Being ill with the flu is like living with a noxious varmint you cannot seem to eradicate: you endure the bad behaviors until it becomes restless or bored and leaves. Being ill right before Christmas feels like a whole posse of varmints has moved right in.
It crept up on me for a few hours and then took hold of me as I winding up facilitation of the last addictions treatment group of my work day. The sudden rawness of my throat was a less-than-gentle reminder that I was not in full command of my life. I listened to my clients as well as I could amid surges of heat and flashes of cold, offered them encouragement as a cough gathered in my larynx, and finally bade them safety and good cheer as I closed the door behind them. It was the dusty dryness, I assured myself, or the alternating blasts of hot, then air conditioned air the building startled us with all day long. But I had my doubts.
By the time I got home I was ready to surrender to a heating pad along with three blankets. I am a person who doesn’t adore for sleep, but bed looked like a haven. By nine o’clock that night it was official: the flu had arrived–or an equally vile relative. So much for work; so much for Christmas preparations. Both likely losses elicited a groan from deep within-there was so much to get done! It was a long and wakeful night.
Here I will skip over the damaging details of the next few days. Everyone knows what it is to desperately want to sleep but find it ever-elusive, to try to stop coughing only to be seized with a spasm that lasts longer than your will to survive it. Or to long for sustenance and then find food the last thing you care to discuss much less lay eyes on. The fact is, I dozed and dreamed through the days and nights. I watched too much HGTV through sore eyelids. Between coughing spells I perused magazine pictures, unable to make sense of the complex paragraphs under them. And I stopped worrying about missing work or Christmas. Instead, I drifted though fevers and breath-stealing coughs, aching nights and eventless days. The rain that loves Oregon drummed my mind and spirit into a trance I was loath to leave.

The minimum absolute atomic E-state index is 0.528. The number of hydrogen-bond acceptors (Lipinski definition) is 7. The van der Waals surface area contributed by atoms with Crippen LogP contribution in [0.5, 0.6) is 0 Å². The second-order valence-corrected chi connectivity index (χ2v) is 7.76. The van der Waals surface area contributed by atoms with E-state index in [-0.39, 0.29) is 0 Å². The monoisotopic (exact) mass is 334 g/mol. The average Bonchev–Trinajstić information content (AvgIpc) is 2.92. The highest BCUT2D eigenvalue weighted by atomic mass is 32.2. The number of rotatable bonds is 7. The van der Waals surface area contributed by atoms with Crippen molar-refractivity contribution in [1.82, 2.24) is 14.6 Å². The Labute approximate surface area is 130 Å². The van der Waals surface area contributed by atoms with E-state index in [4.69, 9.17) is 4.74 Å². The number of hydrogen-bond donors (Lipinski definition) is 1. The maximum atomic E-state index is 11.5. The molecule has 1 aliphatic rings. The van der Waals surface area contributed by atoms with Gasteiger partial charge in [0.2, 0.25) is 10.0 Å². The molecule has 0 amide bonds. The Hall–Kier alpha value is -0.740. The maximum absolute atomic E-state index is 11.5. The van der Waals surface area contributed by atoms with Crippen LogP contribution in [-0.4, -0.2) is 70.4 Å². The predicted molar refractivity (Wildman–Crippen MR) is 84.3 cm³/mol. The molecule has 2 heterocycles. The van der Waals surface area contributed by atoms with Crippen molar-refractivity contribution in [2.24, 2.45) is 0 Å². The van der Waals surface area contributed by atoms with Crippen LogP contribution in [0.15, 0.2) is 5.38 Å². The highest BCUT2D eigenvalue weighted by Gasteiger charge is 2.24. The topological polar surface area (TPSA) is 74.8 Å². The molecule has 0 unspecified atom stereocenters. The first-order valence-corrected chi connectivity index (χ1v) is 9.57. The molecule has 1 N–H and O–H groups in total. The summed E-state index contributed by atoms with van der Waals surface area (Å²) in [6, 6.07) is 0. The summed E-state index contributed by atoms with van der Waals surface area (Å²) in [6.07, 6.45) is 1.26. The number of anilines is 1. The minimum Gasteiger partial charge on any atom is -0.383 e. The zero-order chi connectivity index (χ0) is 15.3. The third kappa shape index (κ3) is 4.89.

Until I counted only one more day until Christmas Eve Day. I had put up with the flu for nine somnanbulent days. I wanted it gone. I had taken medications, rested, been patient. Now it was time for prayer. I closed my eyes to the gentle hum of the vaporizer and the reassuring symphony of rain and said a prayer. It wasn’t fancy. I called on God to simply heal me, as I needed to be up by Christmas. I had three adult children with two partners and four grandchildren planning to be here for a Christmas Eve taco dinner. A spouse who needed relief from my persistent calls for cold wash cloths and tea. The tree he had decorated was cheerfully waiting to be appreciated by more than just one person. And I longed to sing carols. So I lay there and waited until I knew I had been heard. How? You might ask. But I demur; that’s another story altogether. What matters in this one is that I happily and at long last sailed into a silken sleep after my one (albeit lengthy) plea to Divine Love.
You know what happened the next day. I got out of bed, looked in the mirror and saw the white, drawn face of someone I thought I knew. I looked chastened, humbled. I felt as though my balance had been restored. My brain was on regular alert status. My legs didn’t tremble. It felt like I was getting better every minute that ticked by. In fact, I knew I was recovering because I was actually aware of time. It was only a few short hours before the family would arrive so I got dressed in real clothes and swapped Chapstick for lip gloss.
I had a blue mask from the doctor’s office at the ready for anyone who wanted it, but no one did. My fever had abated so the house was safer than some places. I ate an entire taco and tasted every bite as we talked and laughed at the long antique oak table. All twelve chairs were taken. Later, we sang carols as best we could, my small voice sounding more basso than alto. I gazed around the rooms and at the glowing Douglas Fir tree all dressed up for the occasion. The varmints were gone; my angels had definitely arrived.